A letter sent from EFO (Egg Farmers of Ontario) to all quota holders/egg producers in Ontario:
Date: November 24, 2011
To: Ontario Egg and Pullet Farm Families
From: Carolynne Griffith, Chair and Harry Pelissero, General Manager
Subject: Commentary on recent media reports about supply management
Recently, Harry was asked by an egg farmer (who had emailed the Prime Minister) what all the media reports in the news will mean to the future of supply management. The farmer wanted to know if they should buy more quota. Below is Harry’s response to the question.
First, thank you for taking the time to email the Prime Minister. If you have a Conservative MP, I suggest you send him/her a copy as well. Second, the ramifications of any of the trade talks are twofold.
First, increased market access. Currently Canada, as a result of previous trade deals, has to allow in about 5% of Canadian demand through Global import permits. If the system is unable to provide the product, then additional volume can come in through Supplemental Permits, currently running at about another 1-2% (by virtue of our EFP production Ontario has prevented another 3% of our market being filled by the imports). So as part of any deal increased market access of another 3-5% would be sacrificed. So there is the potential that between 10-12% of Canadian demand would be filled by imports. This could result in a quota cut – removal of birds.
Second, any trade deal could result in the lowering of our over quota tariffs. An over quota tariff is applied when an importer wants to bring in product and does not have either a Global or Supplemental Permit. Currently the over quota tariff is around 163%. This means if the importer is able to obtain eggs for say $1.00 per dozen, then another $1.63 would have to be added to the price before they would be allowed to bring those eggs into Canada. The $1.63 goes to the government not egg farmers. On the table now in the WTO talks is a call for a reduction of at least 30% to the 163% figure. In the past when the price has been low enough in the USA, then eggs were imported and the tariff paid and brought into Canada at a price lower than the Cost of Production (COP) for those same eggs if bought from a Canadian egg farmer. Two things happen when this occurs, first the ability to price according to our COP would be threatened, second our ability to control production would be lost. In both cases a quota cut will be required.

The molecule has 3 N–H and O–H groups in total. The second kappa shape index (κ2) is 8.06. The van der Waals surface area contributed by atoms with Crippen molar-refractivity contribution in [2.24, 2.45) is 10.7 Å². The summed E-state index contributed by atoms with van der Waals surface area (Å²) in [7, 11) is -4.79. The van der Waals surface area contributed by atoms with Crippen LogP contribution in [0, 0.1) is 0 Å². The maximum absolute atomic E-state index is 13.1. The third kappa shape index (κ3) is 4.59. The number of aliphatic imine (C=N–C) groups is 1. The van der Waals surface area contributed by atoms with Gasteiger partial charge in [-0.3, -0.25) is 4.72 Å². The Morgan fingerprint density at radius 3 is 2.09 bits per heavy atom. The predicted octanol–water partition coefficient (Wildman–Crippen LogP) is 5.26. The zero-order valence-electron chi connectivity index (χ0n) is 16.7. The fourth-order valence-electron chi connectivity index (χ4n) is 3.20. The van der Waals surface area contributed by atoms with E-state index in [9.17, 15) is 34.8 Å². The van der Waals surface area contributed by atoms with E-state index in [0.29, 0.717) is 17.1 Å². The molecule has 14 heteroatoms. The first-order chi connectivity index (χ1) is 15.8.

So you can see from the above that if either situation or both situations were to occur supply management as we know it would be threatened. The government would not introduce an act to end supply management but all it has to do is sign a deal with increased market access and lower over quota tariffs as part of any deal. The line would go something like this “we tried our best, but in the best interest of the Canadian economy we had no choice”. To which my reply would be CHICKEN MANURE!!! All countries have sectors within their economy they want to protect. Supply management or our domestic food system is one that deserves protection. Frank Pace former Chair of the International Egg Commission and the largest egg farmer in Australia put it best (they had supply management and lost it) – be sure to fight like hell to protect what you have because it gives the egg farmer the ability to set a price based on a cost of production verses (sic) taking what the retailers will give you for your eggs. I could not agree more.
I cannot or would not attempt to give you production/financial advice about what you should do on your own operation. If you want to talk about it further please give me a call at 1-905-858-9790. Again thanks for taking the time to email the PM.
As your Chair, I will be travelling to Geneva for the next WTO Ministerial meeting on December 15-17. Scott Graham EFO Vice Chair will be accompanying me on this trip. Two sayings have always turned out to be true. First, showing up is 90 percent of the success of any project. Second, those who show up get to make the rules! Egg Farmers of Ontario will always show up when supply management is discussed in a trade context.